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1) Tamat pada hari Rabu 15 August 2012, 12:00AM
Selamat Share ^^
June dan Julai bakal tiba.
Sila tempah pakej kami sekarang dengan hanya 470,000 won.
4D3N per pax.
Tempoh penjelajahan; 24 June 2012 – 13 July 2012.
Ini adalah wajah baru Destinasi Korea. Baru je dilancarkan pagi tadi. Juga dengan Facebook Destinasi Korea.
Actually bukan senang untuk memulakan sesuatu yang baru. Dalam keadaan office baru, blog yang baru, page facebook yang baru. Walaupun Team Destinasi Korea semuanya adalah yang berpengalaman dalam tourist guide di Seoul, namun untuk memulakan sesuatu start dari kosong memang susah. Pada mulanya ada yang ingin stick dengan website lama namun wajah baru ini lagi fresh dan best. Kami akan terus melangkah ke hadapan. We can make it. Insyallah.
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Pengurus Projek TnT Destinasi Korea
새해복 많이 받으세요! Happy Lunar New Year! February 3rd is 설날, or Lunar New Year in Korea!
Traditionally, families meet up at the head of the family’s house for New Years. This usually means a Grandpa or someone similar.
From what I understand, my family makes a slightly bigger deal of New Years because we all live relatively close to each other. We take the whole day to celebrate, where some other families may just visit their grandparents in the evening.
Our New Years starts by going to an aunt’s house (My dad was the only boy in the family) to pay our respects to those deceased. This involves laying out a full meal and everyone pouring shots for our ancestors. (If you don’t know already, Koreans love to drink.) This is usually done by generation, with each generation collectively pouring one shot. For example, my brother, my cousins, and I would all help pour one shot for our ancestor.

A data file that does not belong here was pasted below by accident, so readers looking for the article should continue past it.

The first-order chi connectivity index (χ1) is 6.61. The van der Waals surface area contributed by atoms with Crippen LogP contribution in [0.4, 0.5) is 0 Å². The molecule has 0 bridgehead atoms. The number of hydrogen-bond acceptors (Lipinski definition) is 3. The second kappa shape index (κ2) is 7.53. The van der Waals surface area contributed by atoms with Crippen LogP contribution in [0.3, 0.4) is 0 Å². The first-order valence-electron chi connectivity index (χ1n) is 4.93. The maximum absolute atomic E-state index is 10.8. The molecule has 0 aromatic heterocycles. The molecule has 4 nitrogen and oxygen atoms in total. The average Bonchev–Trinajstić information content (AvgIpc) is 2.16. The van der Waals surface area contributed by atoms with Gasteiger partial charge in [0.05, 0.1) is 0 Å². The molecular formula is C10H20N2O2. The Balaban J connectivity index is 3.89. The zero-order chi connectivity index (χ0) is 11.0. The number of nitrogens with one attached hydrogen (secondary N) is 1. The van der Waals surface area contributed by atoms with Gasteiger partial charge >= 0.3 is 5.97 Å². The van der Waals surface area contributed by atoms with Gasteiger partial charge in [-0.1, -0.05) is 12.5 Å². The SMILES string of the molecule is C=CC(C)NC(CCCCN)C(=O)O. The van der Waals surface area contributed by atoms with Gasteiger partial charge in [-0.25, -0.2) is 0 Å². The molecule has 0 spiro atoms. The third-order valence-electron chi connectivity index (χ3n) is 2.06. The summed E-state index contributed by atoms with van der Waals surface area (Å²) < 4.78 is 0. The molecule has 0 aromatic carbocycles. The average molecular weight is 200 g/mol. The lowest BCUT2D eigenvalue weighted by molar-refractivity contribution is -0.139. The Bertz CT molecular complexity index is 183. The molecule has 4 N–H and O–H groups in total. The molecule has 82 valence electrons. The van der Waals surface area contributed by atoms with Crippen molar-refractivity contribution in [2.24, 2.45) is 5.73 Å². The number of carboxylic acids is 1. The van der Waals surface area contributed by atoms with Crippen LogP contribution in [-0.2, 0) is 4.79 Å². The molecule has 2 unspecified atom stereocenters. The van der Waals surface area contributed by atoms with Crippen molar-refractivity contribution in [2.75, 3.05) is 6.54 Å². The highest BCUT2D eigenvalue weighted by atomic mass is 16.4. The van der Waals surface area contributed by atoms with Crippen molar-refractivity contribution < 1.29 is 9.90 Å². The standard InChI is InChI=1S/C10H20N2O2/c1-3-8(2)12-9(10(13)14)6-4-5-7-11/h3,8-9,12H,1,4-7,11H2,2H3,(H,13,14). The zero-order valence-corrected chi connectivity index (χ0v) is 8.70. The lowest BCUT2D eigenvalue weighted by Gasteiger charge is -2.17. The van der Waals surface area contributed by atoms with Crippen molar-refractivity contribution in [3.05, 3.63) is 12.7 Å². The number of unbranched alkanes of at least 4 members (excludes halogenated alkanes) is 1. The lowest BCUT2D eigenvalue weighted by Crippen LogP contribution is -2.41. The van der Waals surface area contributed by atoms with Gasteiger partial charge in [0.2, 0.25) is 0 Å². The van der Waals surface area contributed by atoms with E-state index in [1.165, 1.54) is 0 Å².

Afterwards, we eat lunch, always involving 떡국. Ddukguk can be prepared in a lot of ways, but my family keeps it simple. Usually, it’s just Korean rice cakes, dumplings, and egg drops in the soup.
The kids then perform 세배. 세배 is paying respects to your living elders, like aunts and uncles, grandparents, and parents. Kids have to do a full traditional bow and listen to their elders give out advice. It is important that while you’re bowing, you can either wish them a happy new year (새해복 많이 받으세요) or good health (건강 하세요) or both. After the advice that we don’t listen to (kidding.) they give us money to celebrate the New Year. The amount is whatever they see appropriate, but if you have a fairly large family, you can come up with a lot of profit.
The bow is slightly more complicated than just getting on your knees and putting your head down. There’s a certain code of etiquette that must be followed, though not many people mind anymore. Most everyone uses the male version of the bow when doing sebae, but if you’re a lady wearing a dress or hanbok, there’s another way of bowing without getting your clothes dirty. Check this video out courtesy of koreanclass101.com to see it in action.
click here for video; http://www.youtube.com/watch?v=jNK_FAUAsmo&feature=player_embedded
My family doesn’t really play that many traditional games for New Years anymore for a variety of reasons, but we used to play a lot of Yut No Ri or, as it is now romanized as, yunnori. The rules of yunnori are complicated and I’m not even sure if I can play it anymore, but it involves a circular board, four playable pieces, a mat or blanket, and four semi-rounded sticks. The sticks act like dice, telling you how far you can move one of your pieces. The goal of the game is to get all four of your pieces around the board without getting eaten.
* 2012 Seollal (Lunar New Year) holiday period: January 22-24